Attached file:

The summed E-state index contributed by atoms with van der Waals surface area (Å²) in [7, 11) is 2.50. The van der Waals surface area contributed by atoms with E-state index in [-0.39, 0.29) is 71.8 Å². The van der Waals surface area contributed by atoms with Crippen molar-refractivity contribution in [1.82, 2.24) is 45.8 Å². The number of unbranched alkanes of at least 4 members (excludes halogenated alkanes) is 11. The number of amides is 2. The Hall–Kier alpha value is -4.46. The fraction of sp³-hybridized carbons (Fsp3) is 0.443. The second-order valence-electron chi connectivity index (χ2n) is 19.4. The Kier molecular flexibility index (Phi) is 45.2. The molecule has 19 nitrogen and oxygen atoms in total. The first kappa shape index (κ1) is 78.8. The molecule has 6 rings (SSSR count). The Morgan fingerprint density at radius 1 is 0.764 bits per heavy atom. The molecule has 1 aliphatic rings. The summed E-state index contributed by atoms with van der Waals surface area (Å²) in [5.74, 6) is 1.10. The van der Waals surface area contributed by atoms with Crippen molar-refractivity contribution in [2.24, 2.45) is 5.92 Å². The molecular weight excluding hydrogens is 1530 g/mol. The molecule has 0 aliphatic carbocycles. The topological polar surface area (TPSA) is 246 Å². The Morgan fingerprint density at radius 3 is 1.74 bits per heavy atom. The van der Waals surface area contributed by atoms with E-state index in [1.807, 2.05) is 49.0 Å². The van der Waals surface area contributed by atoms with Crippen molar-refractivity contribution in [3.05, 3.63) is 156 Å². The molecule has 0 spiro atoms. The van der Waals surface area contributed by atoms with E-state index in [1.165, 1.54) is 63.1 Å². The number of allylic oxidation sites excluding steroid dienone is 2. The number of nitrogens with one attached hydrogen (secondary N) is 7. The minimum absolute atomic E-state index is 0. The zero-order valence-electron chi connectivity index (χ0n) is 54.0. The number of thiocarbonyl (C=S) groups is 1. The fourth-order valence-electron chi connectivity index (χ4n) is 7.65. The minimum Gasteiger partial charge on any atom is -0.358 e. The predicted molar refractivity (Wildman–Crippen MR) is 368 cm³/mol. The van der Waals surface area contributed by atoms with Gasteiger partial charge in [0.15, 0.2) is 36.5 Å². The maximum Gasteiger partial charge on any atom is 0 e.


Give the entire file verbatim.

The summed E-state index contributed by atoms with van der Waals surface area (Å²) in [7, 11) is 2.50. The van der Waals surface area contributed by atoms with E-state index in [-0.39, 0.29) is 71.8 Å². The van der Waals surface area contributed by atoms with Crippen molar-refractivity contribution in [1.82, 2.24) is 45.8 Å². The number of unbranched alkanes of at least 4 members (excludes halogenated alkanes) is 11. The number of amides is 2. The Hall–Kier alpha value is -4.46. The fraction of sp³-hybridized carbons (Fsp3) is 0.443. The second-order valence-electron chi connectivity index (χ2n) is 19.4. The Kier molecular flexibility index (Phi) is 45.2. The molecule has 19 nitrogen and oxygen atoms in total. The first kappa shape index (κ1) is 78.8. The molecule has 6 rings (SSSR count). The Morgan fingerprint density at radius 1 is 0.764 bits per heavy atom. The molecule has 1 aliphatic rings. The summed E-state index contributed by atoms with van der Waals surface area (Å²) in [5.74, 6) is 1.10. The van der Waals surface area contributed by atoms with Crippen molar-refractivity contribution in [2.24, 2.45) is 5.92 Å². The molecular weight excluding hydrogens is 1530 g/mol. The molecule has 0 aliphatic carbocycles. The topological polar surface area (TPSA) is 246 Å². The Morgan fingerprint density at radius 3 is 1.74 bits per heavy atom. The van der Waals surface area contributed by atoms with E-state index in [1.807, 2.05) is 49.0 Å². The van der Waals surface area contributed by atoms with Crippen molar-refractivity contribution in [3.05, 3.63) is 156 Å². The molecule has 0 spiro atoms. The van der Waals surface area contributed by atoms with E-state index in [1.165, 1.54) is 63.1 Å². The number of allylic oxidation sites excluding steroid dienone is 2. The number of nitrogens with one attached hydrogen (secondary N) is 7. The minimum absolute atomic E-state index is 0. The zero-order valence-electron chi connectivity index (χ0n) is 54.0. The number of thiocarbonyl (C=S) groups is 1. The fourth-order valence-electron chi connectivity index (χ4n) is 7.65. The minimum Gasteiger partial charge on any atom is -0.358 e. The predicted molar refractivity (Wildman–Crippen MR) is 368 cm³/mol. The van der Waals surface area contributed by atoms with Gasteiger partial charge in [0.15, 0.2) is 36.5 Å². The maximum Gasteiger partial charge on any atom is 0 e.